Summer, 1776. What kind of guts does it take to start a nation that puts The People truly in charge while separating from a king with “a decent respect” as they listed their grievances, one by one. Where does such courage come from?
I’ve seen it in the National Archives. I could almost feel the tension, the nerve, the resolve, the steady hand, the “team spirit” of the signers of the Declaration of Independence. I still wonder, to this day, what those moments of adoption and signing must have been like. It’s one thing to say “Hear! Hear!” and quite another to sign the parchment.
The average age of the 56 signers was 44 with 12 being younger than 30. I understand the guts of a young person with a cause. I understand the elderly signers who have lived a life dreaming of freedom and are willing to sacrifice to the last measure. It’s the middle age signers, the ones in the prime of life who would be called upon to lead and to stay banded together with these 56 signers whose courage amazes me. Imagine leaning over a desk with ink well and pen in hand, pledging your life, your fortune, and your sacred honor as you look around the room. Maybe you got along well with some of the others there. Maybe you disagreed with a few, but surely there was a deep resolve and solid respect for those who were about to pledge with you.You found common ground as you forged ahead hoping, yes, praying for the best outcome. Yet, in the pit of your stomach you knew what lies ahead, in the words of Thomas Paine just six months later, “These are the times that try men’s souls.”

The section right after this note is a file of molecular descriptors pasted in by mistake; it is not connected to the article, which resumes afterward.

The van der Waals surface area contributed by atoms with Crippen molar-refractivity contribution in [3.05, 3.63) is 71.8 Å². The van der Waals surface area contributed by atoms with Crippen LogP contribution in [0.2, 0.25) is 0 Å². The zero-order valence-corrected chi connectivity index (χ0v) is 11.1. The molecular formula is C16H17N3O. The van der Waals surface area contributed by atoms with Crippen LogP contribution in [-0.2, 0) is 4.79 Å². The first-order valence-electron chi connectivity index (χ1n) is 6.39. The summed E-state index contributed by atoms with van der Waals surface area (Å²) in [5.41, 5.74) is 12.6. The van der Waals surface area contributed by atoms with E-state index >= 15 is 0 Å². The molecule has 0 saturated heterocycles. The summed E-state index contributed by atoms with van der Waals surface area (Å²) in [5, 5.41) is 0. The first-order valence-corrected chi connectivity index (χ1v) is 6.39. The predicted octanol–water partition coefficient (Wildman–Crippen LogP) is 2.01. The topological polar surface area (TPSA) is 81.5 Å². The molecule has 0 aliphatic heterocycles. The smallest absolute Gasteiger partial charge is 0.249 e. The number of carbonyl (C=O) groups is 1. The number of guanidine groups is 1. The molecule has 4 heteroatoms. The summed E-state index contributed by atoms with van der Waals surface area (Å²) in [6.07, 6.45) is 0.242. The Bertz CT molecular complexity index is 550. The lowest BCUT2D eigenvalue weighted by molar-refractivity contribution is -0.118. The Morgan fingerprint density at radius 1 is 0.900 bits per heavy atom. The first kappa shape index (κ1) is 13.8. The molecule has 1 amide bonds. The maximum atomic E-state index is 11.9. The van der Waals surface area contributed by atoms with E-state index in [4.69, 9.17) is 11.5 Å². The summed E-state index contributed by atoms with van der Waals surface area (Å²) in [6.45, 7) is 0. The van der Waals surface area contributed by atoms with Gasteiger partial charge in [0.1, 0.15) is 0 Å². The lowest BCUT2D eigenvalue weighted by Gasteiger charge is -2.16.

What about spouses, children, employees? Imagine what the families thought about this statement and how it would affect them: “When in the course of human events, it becomes necessary for one people to dissolve the political bands which have connected them with another, and to assume among the powers of the earth, a separate and equal station to which the Laws of Nature and of Nature’s God entitle them..” Wow. The mood, the feelings are unimaginable. I think you would have to have been a fly in the wall of each home.
And how about the foreigners who were among the signers? They were from Liverpool, Wales, Gloucester, Ireland and Scotland. Imagine thinking about the extra punishment you would receive as a traitor on foreign soil if caught.
One would think the signers were all military. They were not. Some of them were physicians, lawyers, merchants, ministers, plantation owners, and more. All of them-ALL OF THEM- signed a document that says, “We hold these truths to be self-evident, that all men are created equal, that they are endowed by their Creator with certain unalienable Rights, that among these are Life, Liberty and the pursuit of Happiness” (which includes property that you own ). Then and now, Americans steadfastly hold the words of the Declaration of Independence as the foundation for life as a citizen of this nation.
“And for the support of this declaration, with a firm reliance on the protection of Divine Providence, we mutually pledge to each other our lives, our fortunes and our sacred honor.” And so they did. Many of them lost their lives and their fortunes, but not their sacred honor. They remained true to their mission.
I am deeply indebted to these Signers and Divine Providence to Whom they made their appeal. I am proud to be an American.
Happy Independence Day from Common Sense Civics and Citizenship! 🇺🇸